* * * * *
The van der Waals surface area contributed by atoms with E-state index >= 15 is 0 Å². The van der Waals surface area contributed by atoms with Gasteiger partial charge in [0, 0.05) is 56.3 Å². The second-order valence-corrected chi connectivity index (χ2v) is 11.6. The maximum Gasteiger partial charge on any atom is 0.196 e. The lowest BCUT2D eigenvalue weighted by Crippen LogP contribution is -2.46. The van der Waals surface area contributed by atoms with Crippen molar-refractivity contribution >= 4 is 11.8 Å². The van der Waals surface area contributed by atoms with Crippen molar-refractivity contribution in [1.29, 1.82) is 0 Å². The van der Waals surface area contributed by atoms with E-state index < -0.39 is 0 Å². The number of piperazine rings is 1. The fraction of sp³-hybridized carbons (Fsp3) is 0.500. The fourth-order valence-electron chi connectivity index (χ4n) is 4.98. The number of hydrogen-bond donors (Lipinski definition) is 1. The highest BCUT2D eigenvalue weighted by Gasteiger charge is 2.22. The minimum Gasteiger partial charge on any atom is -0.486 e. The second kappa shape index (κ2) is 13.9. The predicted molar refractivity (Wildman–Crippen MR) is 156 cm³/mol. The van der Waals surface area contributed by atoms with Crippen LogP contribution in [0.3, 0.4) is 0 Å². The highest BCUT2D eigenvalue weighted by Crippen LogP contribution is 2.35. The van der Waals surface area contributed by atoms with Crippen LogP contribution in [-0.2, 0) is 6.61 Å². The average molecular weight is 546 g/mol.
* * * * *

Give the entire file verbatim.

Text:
The van der Waals surface area contributed by atoms with E-state index >= 15 is 0 Å². The van der Waals surface area contributed by atoms with Gasteiger partial charge in [0, 0.05) is 56.3 Å². The second-order valence-corrected chi connectivity index (χ2v) is 11.6. The maximum Gasteiger partial charge on any atom is 0.196 e. The lowest BCUT2D eigenvalue weighted by Crippen LogP contribution is -2.46. The van der Waals surface area contributed by atoms with Crippen molar-refractivity contribution >= 4 is 11.8 Å². The van der Waals surface area contributed by atoms with Crippen molar-refractivity contribution in [1.29, 1.82) is 0 Å². The van der Waals surface area contributed by atoms with E-state index < -0.39 is 0 Å². The number of piperazine rings is 1. The fraction of sp³-hybridized carbons (Fsp3) is 0.500. The fourth-order valence-electron chi connectivity index (χ4n) is 4.98. The number of hydrogen-bond donors (Lipinski definition) is 1. The highest BCUT2D eigenvalue weighted by Gasteiger charge is 2.22. The minimum Gasteiger partial charge on any atom is -0.486 e. The second kappa shape index (κ2) is 13.9. The predicted molar refractivity (Wildman–Crippen MR) is 156 cm³/mol. The van der Waals surface area contributed by atoms with Crippen LogP contribution in [0.3, 0.4) is 0 Å². The highest BCUT2D eigenvalue weighted by Crippen LogP contribution is 2.35. The van der Waals surface area contributed by atoms with Crippen LogP contribution in [-0.2, 0) is 6.61 Å². The average molecular weight is 546 g/mol.